Asus says GPU shortages could be a result of low ‘upstream’ production yields from Nvidia

PC enthusiasts and casual users alike are having a difficult time getting their hands on their next video card upgrade, thanks to severe marketwide stock issues. While many are quick to blame the crypto mining craze, GPU maker Asus suggests the problem is something else entirely: insufficient upstream yields.

The company floated this theory during a recent investor conference call, in which Asus discussed its successes and failures during Q4 2020. The biggest problem facing Asus — and undoubtedly other GPU companies — is a significant shortage of Nvidia cards.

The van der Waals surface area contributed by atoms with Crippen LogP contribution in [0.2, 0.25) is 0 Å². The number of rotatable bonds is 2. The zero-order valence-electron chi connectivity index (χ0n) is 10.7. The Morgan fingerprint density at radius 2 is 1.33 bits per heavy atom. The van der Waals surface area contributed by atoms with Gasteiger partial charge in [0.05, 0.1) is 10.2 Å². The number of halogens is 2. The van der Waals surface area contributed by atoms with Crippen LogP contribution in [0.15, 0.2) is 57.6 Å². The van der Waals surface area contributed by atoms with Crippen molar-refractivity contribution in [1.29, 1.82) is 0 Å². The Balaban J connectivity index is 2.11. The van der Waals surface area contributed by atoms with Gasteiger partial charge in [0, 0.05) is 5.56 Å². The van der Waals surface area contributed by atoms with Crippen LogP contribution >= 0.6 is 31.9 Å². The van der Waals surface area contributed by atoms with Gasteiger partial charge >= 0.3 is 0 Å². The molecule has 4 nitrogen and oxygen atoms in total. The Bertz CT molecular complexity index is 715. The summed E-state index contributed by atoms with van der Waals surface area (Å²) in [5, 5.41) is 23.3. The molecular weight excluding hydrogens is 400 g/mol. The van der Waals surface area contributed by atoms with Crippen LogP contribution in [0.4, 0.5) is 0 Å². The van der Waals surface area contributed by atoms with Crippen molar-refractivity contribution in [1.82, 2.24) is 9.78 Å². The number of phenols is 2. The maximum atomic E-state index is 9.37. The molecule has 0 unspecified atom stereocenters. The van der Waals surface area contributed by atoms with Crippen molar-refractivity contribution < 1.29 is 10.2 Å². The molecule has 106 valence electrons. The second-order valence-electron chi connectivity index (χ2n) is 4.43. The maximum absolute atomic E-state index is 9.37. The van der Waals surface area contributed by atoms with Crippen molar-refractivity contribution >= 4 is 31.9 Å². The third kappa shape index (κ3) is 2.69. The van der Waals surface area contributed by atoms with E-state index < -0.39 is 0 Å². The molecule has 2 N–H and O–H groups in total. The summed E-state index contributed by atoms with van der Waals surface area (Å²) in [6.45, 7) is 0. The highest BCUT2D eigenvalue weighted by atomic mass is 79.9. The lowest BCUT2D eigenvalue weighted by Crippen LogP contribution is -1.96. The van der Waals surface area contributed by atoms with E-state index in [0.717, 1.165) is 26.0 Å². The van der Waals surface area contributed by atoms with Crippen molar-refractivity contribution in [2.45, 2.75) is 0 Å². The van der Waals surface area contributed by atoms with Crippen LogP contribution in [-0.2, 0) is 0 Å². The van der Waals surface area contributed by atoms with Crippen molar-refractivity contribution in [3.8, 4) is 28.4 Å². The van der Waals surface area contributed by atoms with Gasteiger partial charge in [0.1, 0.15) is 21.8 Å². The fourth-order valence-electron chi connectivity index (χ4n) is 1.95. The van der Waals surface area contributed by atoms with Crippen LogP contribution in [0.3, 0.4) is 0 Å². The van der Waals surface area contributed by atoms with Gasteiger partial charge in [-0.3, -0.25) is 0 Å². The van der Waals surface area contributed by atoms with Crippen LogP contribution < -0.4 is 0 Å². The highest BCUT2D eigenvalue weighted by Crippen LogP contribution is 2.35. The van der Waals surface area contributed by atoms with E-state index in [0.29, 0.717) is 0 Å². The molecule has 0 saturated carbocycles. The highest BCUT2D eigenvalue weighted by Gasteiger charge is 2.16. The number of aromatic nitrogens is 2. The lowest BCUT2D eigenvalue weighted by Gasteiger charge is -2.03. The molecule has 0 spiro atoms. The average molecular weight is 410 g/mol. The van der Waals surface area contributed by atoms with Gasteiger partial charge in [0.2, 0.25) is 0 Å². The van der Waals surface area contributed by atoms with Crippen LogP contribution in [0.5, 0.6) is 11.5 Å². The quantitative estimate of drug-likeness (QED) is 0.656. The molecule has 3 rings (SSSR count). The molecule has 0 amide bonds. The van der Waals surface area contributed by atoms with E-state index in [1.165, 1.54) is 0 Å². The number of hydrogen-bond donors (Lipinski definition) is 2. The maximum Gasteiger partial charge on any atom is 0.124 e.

“Our guess is that the gap might have been caused by lower yields upstream,” Asus says in the call. “As for when [Nvidia] can increase that yield is something hard for us to predict.”

“Our guess is that the gap might have been caused by lower yields upstream,” Asus says…

There are several potential reasons Nvidia may be producing fewer cards than anticipated. Perhaps the company is intentionally limiting production to wait out cryptominers, or maybe it’s just accounting for lower post-holiday demand (one of the more popular theories out there).

Or perhaps, as Asus hints above, the slow-down is tied to Nvidia’s (relatively) recent switch to Samsung’s 8nm manufacturing node for some of its Ampere GPUs.

The purpose of that move was to reduce the burden on TSMC, which was already effectively at capacity, but if it is now resulting in lower yields — as in, fewer usable cards per wafer produced — Nvidia might be regretting its choice now.